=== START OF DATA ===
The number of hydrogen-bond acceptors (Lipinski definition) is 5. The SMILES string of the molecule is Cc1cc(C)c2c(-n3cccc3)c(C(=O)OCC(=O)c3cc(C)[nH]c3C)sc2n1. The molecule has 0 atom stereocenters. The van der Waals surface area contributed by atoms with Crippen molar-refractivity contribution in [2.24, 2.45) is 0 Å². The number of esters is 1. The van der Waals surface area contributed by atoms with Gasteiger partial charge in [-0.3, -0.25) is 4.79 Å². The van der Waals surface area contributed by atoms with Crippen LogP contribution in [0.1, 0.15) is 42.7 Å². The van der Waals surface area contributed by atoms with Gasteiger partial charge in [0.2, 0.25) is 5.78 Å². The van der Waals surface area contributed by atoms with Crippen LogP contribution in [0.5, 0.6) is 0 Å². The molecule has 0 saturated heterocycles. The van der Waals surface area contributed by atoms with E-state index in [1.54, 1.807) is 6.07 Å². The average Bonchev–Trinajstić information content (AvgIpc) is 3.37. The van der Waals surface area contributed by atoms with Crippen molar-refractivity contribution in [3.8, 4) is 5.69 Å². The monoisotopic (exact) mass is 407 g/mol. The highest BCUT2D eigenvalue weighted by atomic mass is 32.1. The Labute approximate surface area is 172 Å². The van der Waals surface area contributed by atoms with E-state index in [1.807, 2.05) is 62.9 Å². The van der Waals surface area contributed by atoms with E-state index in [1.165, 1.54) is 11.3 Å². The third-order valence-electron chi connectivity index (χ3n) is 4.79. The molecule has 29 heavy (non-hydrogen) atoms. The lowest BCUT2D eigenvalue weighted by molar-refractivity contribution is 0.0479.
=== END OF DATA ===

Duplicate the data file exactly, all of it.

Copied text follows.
The number of hydrogen-bond acceptors (Lipinski definition) is 5. The SMILES string of the molecule is Cc1cc(C)c2c(-n3cccc3)c(C(=O)OCC(=O)c3cc(C)[nH]c3C)sc2n1. The molecule has 0 atom stereocenters. The van der Waals surface area contributed by atoms with Crippen molar-refractivity contribution in [2.24, 2.45) is 0 Å². The number of esters is 1. The van der Waals surface area contributed by atoms with Gasteiger partial charge in [-0.3, -0.25) is 4.79 Å². The van der Waals surface area contributed by atoms with Crippen LogP contribution in [0.1, 0.15) is 42.7 Å². The van der Waals surface area contributed by atoms with Gasteiger partial charge in [0.2, 0.25) is 5.78 Å². The van der Waals surface area contributed by atoms with Crippen LogP contribution in [0.5, 0.6) is 0 Å². The molecule has 0 saturated heterocycles. The van der Waals surface area contributed by atoms with E-state index in [1.54, 1.807) is 6.07 Å². The average Bonchev–Trinajstić information content (AvgIpc) is 3.37. The van der Waals surface area contributed by atoms with Crippen molar-refractivity contribution in [3.8, 4) is 5.69 Å². The monoisotopic (exact) mass is 407 g/mol. The highest BCUT2D eigenvalue weighted by atomic mass is 32.1. The Labute approximate surface area is 172 Å². The van der Waals surface area contributed by atoms with E-state index in [1.807, 2.05) is 62.9 Å². The van der Waals surface area contributed by atoms with E-state index in [1.165, 1.54) is 11.3 Å². The third-order valence-electron chi connectivity index (χ3n) is 4.79. The molecule has 29 heavy (non-hydrogen) atoms. The lowest BCUT2D eigenvalue weighted by molar-refractivity contribution is 0.0479.